Run Python Tests

    Vim scripts to run Python unittest modules.

    Docs and download:

    Development Hg repository:

    Only currently tested on:
        gVim.exe 7.2, 7.3.
        Windows XP, Ubuntu 10.10.
    Does not work in vim.exe, which does not include Python support.


    Unzip into your home .vim or vimfiles folder. It should provide:

                 |-a bunch of files in here, including:

    Provides key bindings to:

    <Leader>a : toggles between the Python file in the current buffer and its
                unit tests. ('<Leader>' is some Vim convention, which for me
                means ',' (comma.). So press 'comma' then 'a' (for alternate?)
                in succession.

    F4 : Toggle the quickfix window open or closed.

    F5 : Run the Python file in the current buffer.
         (e.g. run "python dir\subdir\file.py".)

    F6 : Find & run the unit tests of the Python file in the current buffer.
         (e.g. find the unittest module as described below, then run
         "python -m unittest package.subpackage.module")

    F7 : Run the single test method under the cursor
         (e.g. find the name of the test method the cursor is in, find its
         test class name, then run
         "python -m unittest --verbose package.subpack.module.class.method")

    All running of files or tests is done asynchronously, so you can continue
    using Vim while it runs. When complete, the output is read into Vim's
    quickfix window.
    Alternatively, pressing Shift-F5, Shift-F6, or Shift-F7 will run the
    respective command in a new text terminal, which will remain open to
    display the results, and will automatically re-run the command whenever it
    detects changes to any file in or below the current directory.


    Run_python_tests makes some assumptions.

    For F5, F6 or F7 to work, you need to set things up so that the commands
    they generate (examples of which are shown above) will run. In particular:

    * Your tests need to be runnable by unittest
    * Vim needs to be in the correct working directory (set using :cd) for
      the commands as shown above to work. For my code, this is generally my
      project root directory. If I am in a higher or lower directory, then I
      get "ImportError: No module named X", or "ValueError: Attempted relative
      import beyond toplevel package."

    When looking for the test module that corresponds to the current file,
    we search in the same dir, and in a bunch of likely-named subdirectories
    (e.g. 'test', 'tests', 'unittest', 'unittests') We search these dirs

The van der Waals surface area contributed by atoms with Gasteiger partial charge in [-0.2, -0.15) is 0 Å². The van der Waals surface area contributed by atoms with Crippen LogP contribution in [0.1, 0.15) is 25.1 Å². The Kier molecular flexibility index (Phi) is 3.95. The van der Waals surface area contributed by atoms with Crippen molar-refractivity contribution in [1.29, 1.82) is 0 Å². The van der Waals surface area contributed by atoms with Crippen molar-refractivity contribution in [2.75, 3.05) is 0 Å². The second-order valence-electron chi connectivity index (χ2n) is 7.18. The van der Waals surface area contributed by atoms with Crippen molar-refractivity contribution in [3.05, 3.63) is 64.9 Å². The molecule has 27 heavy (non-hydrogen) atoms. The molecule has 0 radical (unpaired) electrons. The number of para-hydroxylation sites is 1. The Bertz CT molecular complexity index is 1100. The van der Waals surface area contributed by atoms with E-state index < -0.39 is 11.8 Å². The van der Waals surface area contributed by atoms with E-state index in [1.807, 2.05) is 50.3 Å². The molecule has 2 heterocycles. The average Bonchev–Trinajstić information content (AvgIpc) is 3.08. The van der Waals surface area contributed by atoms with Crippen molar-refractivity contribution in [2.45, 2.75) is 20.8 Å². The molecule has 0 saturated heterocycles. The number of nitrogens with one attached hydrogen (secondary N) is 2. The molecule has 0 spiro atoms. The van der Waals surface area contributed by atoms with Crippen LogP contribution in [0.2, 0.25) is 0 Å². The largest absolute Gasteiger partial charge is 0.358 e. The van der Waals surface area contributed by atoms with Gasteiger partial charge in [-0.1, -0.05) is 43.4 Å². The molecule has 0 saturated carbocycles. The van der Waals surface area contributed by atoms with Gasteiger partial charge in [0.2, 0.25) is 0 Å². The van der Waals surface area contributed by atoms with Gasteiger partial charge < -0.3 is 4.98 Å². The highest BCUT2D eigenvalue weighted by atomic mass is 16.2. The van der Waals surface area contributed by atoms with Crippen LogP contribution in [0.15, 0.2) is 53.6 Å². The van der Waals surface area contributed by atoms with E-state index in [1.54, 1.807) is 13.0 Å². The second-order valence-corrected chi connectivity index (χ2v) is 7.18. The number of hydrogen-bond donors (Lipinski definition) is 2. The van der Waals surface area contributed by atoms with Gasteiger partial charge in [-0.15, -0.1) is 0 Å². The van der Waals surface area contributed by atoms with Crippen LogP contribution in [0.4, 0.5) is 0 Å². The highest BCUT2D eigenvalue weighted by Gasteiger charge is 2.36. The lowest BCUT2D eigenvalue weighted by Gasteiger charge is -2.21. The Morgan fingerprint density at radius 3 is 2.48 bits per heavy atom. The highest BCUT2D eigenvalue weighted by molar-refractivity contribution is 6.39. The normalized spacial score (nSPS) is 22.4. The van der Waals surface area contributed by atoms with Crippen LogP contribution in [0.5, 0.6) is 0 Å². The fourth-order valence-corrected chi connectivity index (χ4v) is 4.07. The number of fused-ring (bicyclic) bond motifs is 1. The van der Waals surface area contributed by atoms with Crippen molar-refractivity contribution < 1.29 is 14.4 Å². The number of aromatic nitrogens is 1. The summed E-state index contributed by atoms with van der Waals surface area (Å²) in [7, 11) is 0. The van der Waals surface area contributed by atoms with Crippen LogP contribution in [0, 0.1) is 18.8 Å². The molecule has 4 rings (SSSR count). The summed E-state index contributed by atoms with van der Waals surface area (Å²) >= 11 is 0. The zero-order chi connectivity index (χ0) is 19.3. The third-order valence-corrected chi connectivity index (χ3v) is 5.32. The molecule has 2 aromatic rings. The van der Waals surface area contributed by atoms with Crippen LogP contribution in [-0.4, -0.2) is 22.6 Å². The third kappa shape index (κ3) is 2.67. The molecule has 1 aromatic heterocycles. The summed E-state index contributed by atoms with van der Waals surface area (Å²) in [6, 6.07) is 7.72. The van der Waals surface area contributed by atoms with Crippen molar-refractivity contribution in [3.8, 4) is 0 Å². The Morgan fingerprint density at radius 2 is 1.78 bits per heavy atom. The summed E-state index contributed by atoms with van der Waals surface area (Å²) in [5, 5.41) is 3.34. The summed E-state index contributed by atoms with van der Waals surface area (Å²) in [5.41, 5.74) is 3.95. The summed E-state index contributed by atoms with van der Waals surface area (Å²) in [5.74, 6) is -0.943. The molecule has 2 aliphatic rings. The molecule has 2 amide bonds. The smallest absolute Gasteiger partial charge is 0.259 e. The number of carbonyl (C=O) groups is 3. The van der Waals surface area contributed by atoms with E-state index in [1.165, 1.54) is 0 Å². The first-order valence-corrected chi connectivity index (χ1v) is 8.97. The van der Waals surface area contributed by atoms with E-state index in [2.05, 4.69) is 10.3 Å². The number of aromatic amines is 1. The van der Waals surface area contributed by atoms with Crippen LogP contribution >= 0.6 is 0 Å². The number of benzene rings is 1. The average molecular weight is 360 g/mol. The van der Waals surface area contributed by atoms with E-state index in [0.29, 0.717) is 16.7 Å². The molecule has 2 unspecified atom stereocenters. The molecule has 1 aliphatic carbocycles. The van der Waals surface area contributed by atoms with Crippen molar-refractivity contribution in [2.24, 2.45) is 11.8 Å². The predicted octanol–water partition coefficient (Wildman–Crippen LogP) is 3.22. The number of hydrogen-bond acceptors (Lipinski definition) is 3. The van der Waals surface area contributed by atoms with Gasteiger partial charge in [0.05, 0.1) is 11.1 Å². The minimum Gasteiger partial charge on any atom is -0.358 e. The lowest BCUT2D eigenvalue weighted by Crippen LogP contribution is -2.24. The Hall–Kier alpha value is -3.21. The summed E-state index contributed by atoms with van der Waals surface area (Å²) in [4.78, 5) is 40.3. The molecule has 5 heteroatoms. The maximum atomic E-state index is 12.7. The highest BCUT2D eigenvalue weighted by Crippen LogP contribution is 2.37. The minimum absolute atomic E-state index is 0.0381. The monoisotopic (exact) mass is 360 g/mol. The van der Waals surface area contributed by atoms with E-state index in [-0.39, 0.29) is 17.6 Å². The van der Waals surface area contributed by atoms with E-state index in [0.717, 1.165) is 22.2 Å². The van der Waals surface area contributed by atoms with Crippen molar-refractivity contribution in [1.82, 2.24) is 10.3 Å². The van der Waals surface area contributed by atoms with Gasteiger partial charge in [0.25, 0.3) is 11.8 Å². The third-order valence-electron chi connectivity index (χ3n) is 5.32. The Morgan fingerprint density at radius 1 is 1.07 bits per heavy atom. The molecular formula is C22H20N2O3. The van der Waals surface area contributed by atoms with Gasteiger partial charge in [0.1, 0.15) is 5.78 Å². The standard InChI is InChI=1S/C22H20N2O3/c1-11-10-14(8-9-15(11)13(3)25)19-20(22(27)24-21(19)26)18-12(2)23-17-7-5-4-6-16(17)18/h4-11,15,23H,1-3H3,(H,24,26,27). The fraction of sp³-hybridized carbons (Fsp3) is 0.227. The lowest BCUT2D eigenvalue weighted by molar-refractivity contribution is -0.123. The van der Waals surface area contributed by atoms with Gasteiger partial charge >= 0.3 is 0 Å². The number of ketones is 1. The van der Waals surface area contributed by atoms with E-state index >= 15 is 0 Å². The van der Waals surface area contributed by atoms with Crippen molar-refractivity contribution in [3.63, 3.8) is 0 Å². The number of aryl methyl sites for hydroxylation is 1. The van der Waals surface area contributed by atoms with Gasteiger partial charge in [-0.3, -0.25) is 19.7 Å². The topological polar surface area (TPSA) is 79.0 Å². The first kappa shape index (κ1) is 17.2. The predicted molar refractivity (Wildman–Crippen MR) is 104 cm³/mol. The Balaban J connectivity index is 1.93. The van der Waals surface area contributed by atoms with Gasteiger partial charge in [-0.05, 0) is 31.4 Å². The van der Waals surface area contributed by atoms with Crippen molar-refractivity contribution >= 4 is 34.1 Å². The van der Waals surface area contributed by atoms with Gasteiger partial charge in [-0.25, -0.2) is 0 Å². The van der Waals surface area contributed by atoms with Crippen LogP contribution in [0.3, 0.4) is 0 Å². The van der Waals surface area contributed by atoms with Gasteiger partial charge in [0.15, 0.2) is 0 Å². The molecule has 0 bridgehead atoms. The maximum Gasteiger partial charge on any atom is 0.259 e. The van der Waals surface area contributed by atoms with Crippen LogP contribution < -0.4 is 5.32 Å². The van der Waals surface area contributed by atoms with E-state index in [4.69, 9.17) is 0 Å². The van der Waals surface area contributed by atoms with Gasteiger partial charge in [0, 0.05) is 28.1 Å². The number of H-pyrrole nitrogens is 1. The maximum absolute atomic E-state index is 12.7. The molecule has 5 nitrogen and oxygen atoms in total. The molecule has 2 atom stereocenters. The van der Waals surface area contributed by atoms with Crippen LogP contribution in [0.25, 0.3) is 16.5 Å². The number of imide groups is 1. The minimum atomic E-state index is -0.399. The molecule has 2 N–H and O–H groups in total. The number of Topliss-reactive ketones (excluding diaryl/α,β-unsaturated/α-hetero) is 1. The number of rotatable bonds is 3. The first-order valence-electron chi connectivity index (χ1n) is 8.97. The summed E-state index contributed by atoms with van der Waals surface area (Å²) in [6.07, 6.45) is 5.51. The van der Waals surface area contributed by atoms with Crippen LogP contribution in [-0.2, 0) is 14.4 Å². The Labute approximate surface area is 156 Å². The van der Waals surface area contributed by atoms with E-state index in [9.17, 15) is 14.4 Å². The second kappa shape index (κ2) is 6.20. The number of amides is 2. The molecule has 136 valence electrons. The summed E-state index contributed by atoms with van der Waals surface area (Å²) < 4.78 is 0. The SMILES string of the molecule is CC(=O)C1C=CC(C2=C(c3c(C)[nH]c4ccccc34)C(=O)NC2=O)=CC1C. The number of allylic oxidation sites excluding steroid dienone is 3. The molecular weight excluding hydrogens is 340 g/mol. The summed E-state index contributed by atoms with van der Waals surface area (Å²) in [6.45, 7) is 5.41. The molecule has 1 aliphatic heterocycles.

for a file of a likely-sounding test name. e.g. when 'widget.py' is the
    current buffer, we search for testwidget.py, test_widget.py,
    widget_test.py, etc. For a complete and up-to-date list, see the source
    code run_python_tests.py.


    The default value of Vim's errorformat variable for working with Python
    only shows one entry from each traceback, which seems unhelpful to me. To
    fix this, you can create a file in your home .vim or vimfiles folder,
    called compiler/pyunit, which just contains:

        CompilerSet efm=\%A\ \ File\ \"%f\"\\,\ line\ %l\\,\ %m,%C\ %m,%Z

    Now when you run the ':compiler pyunit' command (as run_python_tests
    does whenever you press F5, F6, or F7), Vim's quickfix window will display
    all the entries in each traceback.


    * Make it all work on Linux
    * Allow user to configure the commands used to run tests.
    * Allow user to configure the names of test directories and the format of
      test module names.
    * Instead of printing out status messages, can we prepend them to the
      output in the quickfix window?


    Pretty much all of this is stolen from various existing scripts at 
    vim.org, or from my awesome colleagues at Resolver Systems.


    0.2, 21 Oct 2010
        Tested on Windows XP, Vim7.3.
        Tested on Ubuntu, Vim7.2.
    0.1, 17 Oct 2010
        Tested on Vim7.2, Windows XP.
        Works in gVim, but not in vim.exe, which doesn't support Python.


    I know nothing about Vim scripting, so I'd love to hear about it if
    this doesn't work for you, or if you can help to correct any of my
    egregious errors.

    Jonathan Hartley, tartley@tartley.com
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